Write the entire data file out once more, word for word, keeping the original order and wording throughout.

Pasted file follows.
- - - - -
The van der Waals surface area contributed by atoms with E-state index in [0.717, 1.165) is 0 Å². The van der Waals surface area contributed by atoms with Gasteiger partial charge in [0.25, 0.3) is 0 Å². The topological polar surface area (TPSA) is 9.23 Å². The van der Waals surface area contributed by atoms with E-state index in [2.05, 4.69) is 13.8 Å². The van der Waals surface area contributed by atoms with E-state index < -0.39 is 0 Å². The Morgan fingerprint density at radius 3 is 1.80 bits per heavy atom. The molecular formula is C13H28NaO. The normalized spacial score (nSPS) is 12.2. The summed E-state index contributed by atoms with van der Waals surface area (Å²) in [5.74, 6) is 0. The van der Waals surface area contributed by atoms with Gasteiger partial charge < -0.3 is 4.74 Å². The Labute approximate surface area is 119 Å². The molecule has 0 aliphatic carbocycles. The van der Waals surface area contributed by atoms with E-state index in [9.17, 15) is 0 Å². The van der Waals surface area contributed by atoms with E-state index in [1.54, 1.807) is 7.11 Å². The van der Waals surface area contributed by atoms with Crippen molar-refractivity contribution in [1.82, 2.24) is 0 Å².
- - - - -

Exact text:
The van der Waals surface area contributed by atoms with E-state index in [0.717, 1.165) is 0 Å². The van der Waals surface area contributed by atoms with Gasteiger partial charge in [0.25, 0.3) is 0 Å². The topological polar surface area (TPSA) is 9.23 Å². The van der Waals surface area contributed by atoms with E-state index in [2.05, 4.69) is 13.8 Å². The van der Waals surface area contributed by atoms with E-state index < -0.39 is 0 Å². The Morgan fingerprint density at radius 3 is 1.80 bits per heavy atom. The molecular formula is C13H28NaO. The normalized spacial score (nSPS) is 12.2. The summed E-state index contributed by atoms with van der Waals surface area (Å²) in [5.74, 6) is 0. The van der Waals surface area contributed by atoms with Gasteiger partial charge < -0.3 is 4.74 Å². The Labute approximate surface area is 119 Å². The molecule has 0 aliphatic carbocycles. The van der Waals surface area contributed by atoms with E-state index in [9.17, 15) is 0 Å². The van der Waals surface area contributed by atoms with E-state index in [1.54, 1.807) is 7.11 Å². The van der Waals surface area contributed by atoms with Crippen molar-refractivity contribution in [1.82, 2.24) is 0 Å².